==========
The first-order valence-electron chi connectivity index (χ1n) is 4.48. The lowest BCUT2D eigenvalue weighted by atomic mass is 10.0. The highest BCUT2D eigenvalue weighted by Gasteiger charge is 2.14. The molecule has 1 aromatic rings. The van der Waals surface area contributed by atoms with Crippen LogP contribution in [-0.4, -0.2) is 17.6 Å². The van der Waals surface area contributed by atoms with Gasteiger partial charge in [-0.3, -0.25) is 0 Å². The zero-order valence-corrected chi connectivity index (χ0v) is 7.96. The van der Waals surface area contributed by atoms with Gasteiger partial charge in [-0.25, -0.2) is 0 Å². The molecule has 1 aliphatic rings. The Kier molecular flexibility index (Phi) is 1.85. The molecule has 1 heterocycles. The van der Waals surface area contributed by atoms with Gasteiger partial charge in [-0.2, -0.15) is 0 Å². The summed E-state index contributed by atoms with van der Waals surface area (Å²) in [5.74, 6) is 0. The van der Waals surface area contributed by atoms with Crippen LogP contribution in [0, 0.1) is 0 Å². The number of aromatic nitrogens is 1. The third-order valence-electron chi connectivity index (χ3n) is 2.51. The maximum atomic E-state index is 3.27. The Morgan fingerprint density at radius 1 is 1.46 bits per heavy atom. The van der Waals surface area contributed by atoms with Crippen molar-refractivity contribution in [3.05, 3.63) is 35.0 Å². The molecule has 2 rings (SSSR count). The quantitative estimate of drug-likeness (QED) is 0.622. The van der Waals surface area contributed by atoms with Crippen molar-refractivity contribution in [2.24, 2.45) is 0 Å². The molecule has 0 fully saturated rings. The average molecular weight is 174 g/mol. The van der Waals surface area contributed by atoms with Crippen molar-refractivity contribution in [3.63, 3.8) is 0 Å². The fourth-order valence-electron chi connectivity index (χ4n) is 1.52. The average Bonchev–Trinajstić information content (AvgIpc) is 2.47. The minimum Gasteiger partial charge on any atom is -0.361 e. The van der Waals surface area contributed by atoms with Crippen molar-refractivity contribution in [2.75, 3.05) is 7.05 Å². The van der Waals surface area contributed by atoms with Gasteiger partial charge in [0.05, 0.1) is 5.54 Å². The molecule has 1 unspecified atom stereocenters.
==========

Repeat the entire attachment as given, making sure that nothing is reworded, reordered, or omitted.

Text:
The first-order valence-electron chi connectivity index (χ1n) is 4.48. The lowest BCUT2D eigenvalue weighted by atomic mass is 10.0. The highest BCUT2D eigenvalue weighted by Gasteiger charge is 2.14. The molecule has 1 aromatic rings. The van der Waals surface area contributed by atoms with Crippen LogP contribution in [-0.4, -0.2) is 17.6 Å². The van der Waals surface area contributed by atoms with Gasteiger partial charge in [-0.3, -0.25) is 0 Å². The zero-order valence-corrected chi connectivity index (χ0v) is 7.96. The van der Waals surface area contributed by atoms with Gasteiger partial charge in [-0.25, -0.2) is 0 Å². The molecule has 1 aliphatic rings. The Kier molecular flexibility index (Phi) is 1.85. The molecule has 1 heterocycles. The van der Waals surface area contributed by atoms with Gasteiger partial charge in [-0.2, -0.15) is 0 Å². The summed E-state index contributed by atoms with van der Waals surface area (Å²) in [5.74, 6) is 0. The van der Waals surface area contributed by atoms with Crippen LogP contribution in [0, 0.1) is 0 Å². The number of aromatic nitrogens is 1. The third-order valence-electron chi connectivity index (χ3n) is 2.51. The maximum atomic E-state index is 3.27. The Morgan fingerprint density at radius 1 is 1.46 bits per heavy atom. The van der Waals surface area contributed by atoms with Crippen molar-refractivity contribution in [3.05, 3.63) is 35.0 Å². The molecule has 2 rings (SSSR count). The quantitative estimate of drug-likeness (QED) is 0.622. The van der Waals surface area contributed by atoms with Crippen molar-refractivity contribution in [2.24, 2.45) is 0 Å². The molecule has 0 fully saturated rings. The average molecular weight is 174 g/mol. The van der Waals surface area contributed by atoms with Crippen molar-refractivity contribution in [3.63, 3.8) is 0 Å². The fourth-order valence-electron chi connectivity index (χ4n) is 1.52. The average Bonchev–Trinajstić information content (AvgIpc) is 2.47. The minimum Gasteiger partial charge on any atom is -0.361 e. The van der Waals surface area contributed by atoms with Crippen molar-refractivity contribution in [2.75, 3.05) is 7.05 Å². The van der Waals surface area contributed by atoms with Gasteiger partial charge in [0.05, 0.1) is 5.54 Å². The molecule has 1 unspecified atom stereocenters.